Debt and equity in tandem
As companies pursue equity, Sierra Ventures typically has them raise debt too. Ravikumar says: “You use the equity to drive the business and drive scale. But you have the debt as a backstop—a rainy day fund—in case anything goes wrong.”
Managing Director of Espresso Capital, Will Hutchins, agrees money is best borrowed as part of strategic growth. “The right time to begin thinking about debt capital is when you have found product-market fit and you’ve figured out the direction to go in. Really what you’re looking to do at that point is scale the business.
“For us, people typically are using our capital to invest in marketing, hire, or extend their runway to that next equity round. Because if you’re a company growing at, say, 50% a year, you can use debt to delay your next equity round for 12 months. That can have a tremendous positive impact on valuation and your ability to raise equity at that future time.”
It can also give businesses room to hit certain operational or financial milestones before seeking VC funds.
Tannenbaum remains a big fan of milestone-based financing—and he advises founders to thoroughly explore any large asks before equity rounds close.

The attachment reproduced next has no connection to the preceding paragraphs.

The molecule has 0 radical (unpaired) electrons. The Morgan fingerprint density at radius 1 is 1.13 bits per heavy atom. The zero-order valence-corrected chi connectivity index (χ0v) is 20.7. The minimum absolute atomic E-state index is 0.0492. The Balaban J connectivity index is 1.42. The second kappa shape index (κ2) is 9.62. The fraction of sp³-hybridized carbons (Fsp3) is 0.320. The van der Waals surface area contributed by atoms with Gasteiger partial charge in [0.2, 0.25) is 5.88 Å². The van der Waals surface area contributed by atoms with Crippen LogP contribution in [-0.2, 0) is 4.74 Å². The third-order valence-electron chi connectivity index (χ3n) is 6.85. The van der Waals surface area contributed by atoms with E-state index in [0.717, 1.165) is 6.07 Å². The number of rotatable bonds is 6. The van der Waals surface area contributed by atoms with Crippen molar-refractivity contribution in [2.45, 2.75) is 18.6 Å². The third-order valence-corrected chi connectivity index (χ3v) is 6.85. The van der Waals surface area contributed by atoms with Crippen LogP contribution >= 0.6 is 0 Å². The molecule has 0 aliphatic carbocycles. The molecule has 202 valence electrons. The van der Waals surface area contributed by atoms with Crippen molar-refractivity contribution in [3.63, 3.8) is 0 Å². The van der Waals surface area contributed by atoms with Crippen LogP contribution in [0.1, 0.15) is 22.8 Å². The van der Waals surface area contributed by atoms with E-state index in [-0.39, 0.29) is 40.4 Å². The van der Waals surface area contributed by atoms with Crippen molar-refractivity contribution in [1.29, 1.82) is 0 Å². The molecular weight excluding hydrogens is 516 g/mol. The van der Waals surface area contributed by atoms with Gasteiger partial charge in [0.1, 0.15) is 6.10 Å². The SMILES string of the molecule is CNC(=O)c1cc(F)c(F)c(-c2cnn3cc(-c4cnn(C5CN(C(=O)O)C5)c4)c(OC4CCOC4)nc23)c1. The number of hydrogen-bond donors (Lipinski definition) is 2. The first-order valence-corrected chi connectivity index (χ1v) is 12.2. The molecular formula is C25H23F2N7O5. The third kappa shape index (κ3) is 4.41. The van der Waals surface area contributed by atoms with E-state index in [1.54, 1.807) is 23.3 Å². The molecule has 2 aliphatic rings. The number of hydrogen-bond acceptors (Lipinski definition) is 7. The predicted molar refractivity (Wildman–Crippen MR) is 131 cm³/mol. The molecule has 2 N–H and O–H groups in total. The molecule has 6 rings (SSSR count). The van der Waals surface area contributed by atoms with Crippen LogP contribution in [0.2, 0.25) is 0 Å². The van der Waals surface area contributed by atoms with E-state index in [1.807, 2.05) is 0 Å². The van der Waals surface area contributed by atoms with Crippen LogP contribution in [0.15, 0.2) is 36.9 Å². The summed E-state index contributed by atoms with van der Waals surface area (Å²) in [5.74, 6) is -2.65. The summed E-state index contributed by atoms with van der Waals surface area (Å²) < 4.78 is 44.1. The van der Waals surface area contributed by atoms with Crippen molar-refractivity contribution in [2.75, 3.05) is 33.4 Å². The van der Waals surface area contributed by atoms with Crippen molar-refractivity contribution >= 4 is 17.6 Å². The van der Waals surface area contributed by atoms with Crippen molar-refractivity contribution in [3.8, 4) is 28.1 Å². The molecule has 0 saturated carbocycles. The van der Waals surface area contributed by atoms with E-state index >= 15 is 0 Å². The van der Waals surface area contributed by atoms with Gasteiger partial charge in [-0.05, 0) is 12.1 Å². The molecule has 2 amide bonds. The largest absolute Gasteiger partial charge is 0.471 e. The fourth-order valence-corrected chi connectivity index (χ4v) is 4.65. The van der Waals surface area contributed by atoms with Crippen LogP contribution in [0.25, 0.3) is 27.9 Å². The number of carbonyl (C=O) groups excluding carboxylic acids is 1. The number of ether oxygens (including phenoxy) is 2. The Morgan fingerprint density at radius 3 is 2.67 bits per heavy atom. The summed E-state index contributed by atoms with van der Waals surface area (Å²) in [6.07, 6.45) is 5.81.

“It’s much easier to discuss things upfront. Examples would be the ability to pursue acquisitions, raise debt financing, sell secondary stock, adjust voting rights, or any other potential point of contention. All of this can feel like a ‘re-trade’ to an investor if not addressed upfront.”
At the end of the day, no one-size-fits-all solution exists for raising capital. Debt and equity financing both have pros and cons, which need to be weighed carefully before committing. The decision should suit your business’s focus, credit worthiness, immediate needs, and long-term goals—and the right strategy can evolve over time or involve a tandem approach.
Ravikumar says: “If you’re trying to build a venture-profile kind of business and scale, you get better terms on your debt when you raise venture dollars. So you can get the best of both worlds. And the good news is that you’re not actually required to draw down on your venture debt, but it’s there as a backstop, so there’s capital to keep going if things don’t go as planned.”